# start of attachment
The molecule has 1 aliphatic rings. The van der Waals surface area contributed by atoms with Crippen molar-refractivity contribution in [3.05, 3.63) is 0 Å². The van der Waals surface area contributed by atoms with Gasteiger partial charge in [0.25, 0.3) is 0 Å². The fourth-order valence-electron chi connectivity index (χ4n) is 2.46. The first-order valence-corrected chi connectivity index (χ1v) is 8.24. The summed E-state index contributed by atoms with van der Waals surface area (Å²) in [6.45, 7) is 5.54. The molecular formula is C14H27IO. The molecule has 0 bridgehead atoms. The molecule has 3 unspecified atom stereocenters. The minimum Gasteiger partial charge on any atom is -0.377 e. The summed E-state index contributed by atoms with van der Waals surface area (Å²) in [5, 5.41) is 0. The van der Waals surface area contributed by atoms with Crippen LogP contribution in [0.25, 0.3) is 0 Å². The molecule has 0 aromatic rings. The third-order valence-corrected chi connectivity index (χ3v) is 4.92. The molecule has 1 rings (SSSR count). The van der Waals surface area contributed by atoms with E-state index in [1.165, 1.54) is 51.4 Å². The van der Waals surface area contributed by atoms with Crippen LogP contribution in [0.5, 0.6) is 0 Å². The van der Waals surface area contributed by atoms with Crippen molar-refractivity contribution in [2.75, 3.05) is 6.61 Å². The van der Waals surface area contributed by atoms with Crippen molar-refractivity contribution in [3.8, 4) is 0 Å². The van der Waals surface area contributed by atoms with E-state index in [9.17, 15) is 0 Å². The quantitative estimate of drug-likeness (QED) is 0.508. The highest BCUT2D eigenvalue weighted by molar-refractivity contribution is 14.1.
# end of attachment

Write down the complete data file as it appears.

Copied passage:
The molecule has 1 aliphatic rings. The van der Waals surface area contributed by atoms with Crippen molar-refractivity contribution in [3.05, 3.63) is 0 Å². The van der Waals surface area contributed by atoms with Gasteiger partial charge in [0.25, 0.3) is 0 Å². The fourth-order valence-electron chi connectivity index (χ4n) is 2.46. The first-order valence-corrected chi connectivity index (χ1v) is 8.24. The summed E-state index contributed by atoms with van der Waals surface area (Å²) in [6.45, 7) is 5.54. The molecular formula is C14H27IO. The molecule has 0 bridgehead atoms. The molecule has 3 unspecified atom stereocenters. The minimum Gasteiger partial charge on any atom is -0.377 e. The summed E-state index contributed by atoms with van der Waals surface area (Å²) in [5, 5.41) is 0. The van der Waals surface area contributed by atoms with Crippen LogP contribution in [0.25, 0.3) is 0 Å². The molecule has 0 aromatic rings. The third-order valence-corrected chi connectivity index (χ3v) is 4.92. The molecule has 1 rings (SSSR count). The van der Waals surface area contributed by atoms with E-state index in [1.165, 1.54) is 51.4 Å². The van der Waals surface area contributed by atoms with Crippen LogP contribution in [0.5, 0.6) is 0 Å². The van der Waals surface area contributed by atoms with Crippen molar-refractivity contribution in [2.75, 3.05) is 6.61 Å². The van der Waals surface area contributed by atoms with Crippen molar-refractivity contribution in [3.8, 4) is 0 Å². The van der Waals surface area contributed by atoms with E-state index in [9.17, 15) is 0 Å². The quantitative estimate of drug-likeness (QED) is 0.508. The highest BCUT2D eigenvalue weighted by molar-refractivity contribution is 14.1.